Cover Collage: Reading, Writing & Arithmetic
Summer is over and the kids are back hitting the books! While it's been many years since any of us at ALU HQ have graced the hallways of a school (full time, at least), today we've rearranged our bookshelf in support of all those seeking greater knowledge. Count us in for the reading portion of "reading, writing, and arithmetic"!See more details below
Summer is over and the kids are back hitting the books! While it's been many years since any of us at ALU HQ have graced the hallways of a school (full time, at least), today we've rearranged our bookshelf in support of all those seeking greater knowledge. Count us in for the reading portion of "reading, writing, and arithmetic"!
by Marianne Apostolides (BookThug)
In Voluptuous Pleasure, Apostolides takes on the notion of “creative non-fiction,” and shares with readers what the writers life really like.
by Ken Belford (Caitlin Press)
The poems in Lan(d)guage take us on a journey through Canada’s roadless north, focusing on industrialism and its impact on geography so abundant in natural resources and beauty.
The Lost Letters
by Catherine Greenwood (Brick Books)
Greenwood takes us all the way back to the twelfth century in The Lost Letters, with a whole suite of poems based on the story of Heloise and Abelard that are deft yet delicate.
by Kent Martin & Errol Sharpe (Roseway Publishing)
This new collection reproduces the revisions and updates Acorn made to I’ve Tasted My Blood in the margins of an original copy before its reissue in 1978 as well as never-before-published photographs.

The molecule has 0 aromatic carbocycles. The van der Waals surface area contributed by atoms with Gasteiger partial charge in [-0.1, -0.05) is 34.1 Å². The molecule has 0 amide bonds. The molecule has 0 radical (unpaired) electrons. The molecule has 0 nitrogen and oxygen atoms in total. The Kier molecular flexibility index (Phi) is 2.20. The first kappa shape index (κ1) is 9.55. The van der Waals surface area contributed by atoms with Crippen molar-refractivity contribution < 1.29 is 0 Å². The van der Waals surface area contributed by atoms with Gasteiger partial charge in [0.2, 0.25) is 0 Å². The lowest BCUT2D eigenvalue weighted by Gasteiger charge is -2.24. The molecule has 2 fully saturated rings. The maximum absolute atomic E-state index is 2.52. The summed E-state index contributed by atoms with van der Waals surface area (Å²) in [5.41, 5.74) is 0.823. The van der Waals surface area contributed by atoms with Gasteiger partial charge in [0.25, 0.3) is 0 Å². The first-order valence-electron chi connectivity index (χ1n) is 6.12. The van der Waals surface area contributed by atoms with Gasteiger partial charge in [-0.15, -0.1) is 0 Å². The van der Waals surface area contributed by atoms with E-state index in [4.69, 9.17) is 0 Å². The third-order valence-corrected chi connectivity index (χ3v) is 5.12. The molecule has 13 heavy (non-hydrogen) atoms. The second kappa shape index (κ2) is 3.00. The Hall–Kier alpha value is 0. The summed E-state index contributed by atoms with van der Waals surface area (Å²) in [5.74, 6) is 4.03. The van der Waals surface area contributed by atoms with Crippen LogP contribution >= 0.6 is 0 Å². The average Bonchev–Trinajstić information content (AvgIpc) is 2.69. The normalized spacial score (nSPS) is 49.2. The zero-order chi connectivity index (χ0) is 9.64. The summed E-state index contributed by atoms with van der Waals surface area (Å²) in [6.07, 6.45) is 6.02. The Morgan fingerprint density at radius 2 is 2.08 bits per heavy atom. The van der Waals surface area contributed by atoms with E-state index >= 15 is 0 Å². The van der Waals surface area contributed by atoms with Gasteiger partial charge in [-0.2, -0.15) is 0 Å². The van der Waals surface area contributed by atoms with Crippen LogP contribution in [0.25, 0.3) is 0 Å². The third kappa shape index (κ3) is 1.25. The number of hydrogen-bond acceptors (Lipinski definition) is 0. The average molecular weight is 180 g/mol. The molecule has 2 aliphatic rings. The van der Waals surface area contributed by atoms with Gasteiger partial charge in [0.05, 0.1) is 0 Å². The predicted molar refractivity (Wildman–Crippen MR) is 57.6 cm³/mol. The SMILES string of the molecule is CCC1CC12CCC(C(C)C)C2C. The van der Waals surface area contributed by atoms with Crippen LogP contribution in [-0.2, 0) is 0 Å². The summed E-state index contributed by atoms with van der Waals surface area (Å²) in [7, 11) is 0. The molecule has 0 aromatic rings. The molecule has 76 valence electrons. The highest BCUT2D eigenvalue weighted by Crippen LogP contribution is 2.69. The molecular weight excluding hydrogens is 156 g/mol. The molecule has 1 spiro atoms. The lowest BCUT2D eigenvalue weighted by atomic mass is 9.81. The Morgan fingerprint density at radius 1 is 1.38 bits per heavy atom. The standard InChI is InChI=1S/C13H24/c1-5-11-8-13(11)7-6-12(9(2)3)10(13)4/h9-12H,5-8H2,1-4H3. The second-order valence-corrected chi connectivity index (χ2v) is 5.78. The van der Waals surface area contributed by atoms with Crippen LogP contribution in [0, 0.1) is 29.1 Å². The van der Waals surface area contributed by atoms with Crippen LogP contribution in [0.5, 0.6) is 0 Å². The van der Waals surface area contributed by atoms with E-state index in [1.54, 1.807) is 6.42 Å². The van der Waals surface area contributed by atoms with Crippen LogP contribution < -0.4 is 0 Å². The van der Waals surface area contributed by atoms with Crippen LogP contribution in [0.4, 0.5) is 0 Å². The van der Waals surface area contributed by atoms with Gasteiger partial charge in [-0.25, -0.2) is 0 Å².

Who Killed Janet Smith
by Edward Starkins (Anvil Press)
Go beyond the front page news in this true crime thriller. Starkins examines one of the most infamous and as yet unsolved murders in Canadian history.
by Corinna Chong (NeWest Press)
Teenager Gray is trying to figure out her place in the world: she’s not a supermom-in-the-making like her sister though she is good at taking care of her kid brother, and she’s not like her mom who takes off to study crop circles in England.
by Lolette Kuby (Vehicule Press)
Sylvia Weisler is set to write a book about personals advertising and those that place them. Instead of opening the can of worms that is online dating, she focuses on print media. What unfolds in a series of interviews that sometimes get a little too personal.
The Sandcastle Diary
by Louis-Philippe Hebert (BookLand Press)
Hebert journeys through life in this collection of poetry, touching on a wide range of emotions and experiences. This diary of sorts is challenging, thought-provoking, and moving.
Consulted to Death
by Doug Smith (ARP Books)
Consulted to death confronts the occupational health and safety laws and the flaws within them. Rather than fulfilling the needs they were meant to serve these laws fail to address the issue of power in the workplace.
Storming the Old Boys’ Citadel
by Carla Blank & Tania Martin (Baraka Books)
Following the lives and works of two of the very first women of European American ancestry to practice architecture in North American, Storming the Old Boys’ Citadel takes the reader back to the 19th century.
A History of Forgetting
by Caroline Adderson (Biblioasis)
Alison has never heard of the holocaust. Her eyes are opened by the death of a friend and her boss’s partner, who has become anti-Semitic in the late stages of his Alzheimer’s Disease. She begins to question how we remember our history and why we repeat cruelties throughout time?
by Anne McPherson (Inanna Publications)
Reading and writing is a source of great comfort for Anne Yale Hopkins, a young English woman living in New England in the 1600s. However, the severe attitudes of the Puritans soon find Anne withdrawing from society, deemed to have lost her mind by the community.
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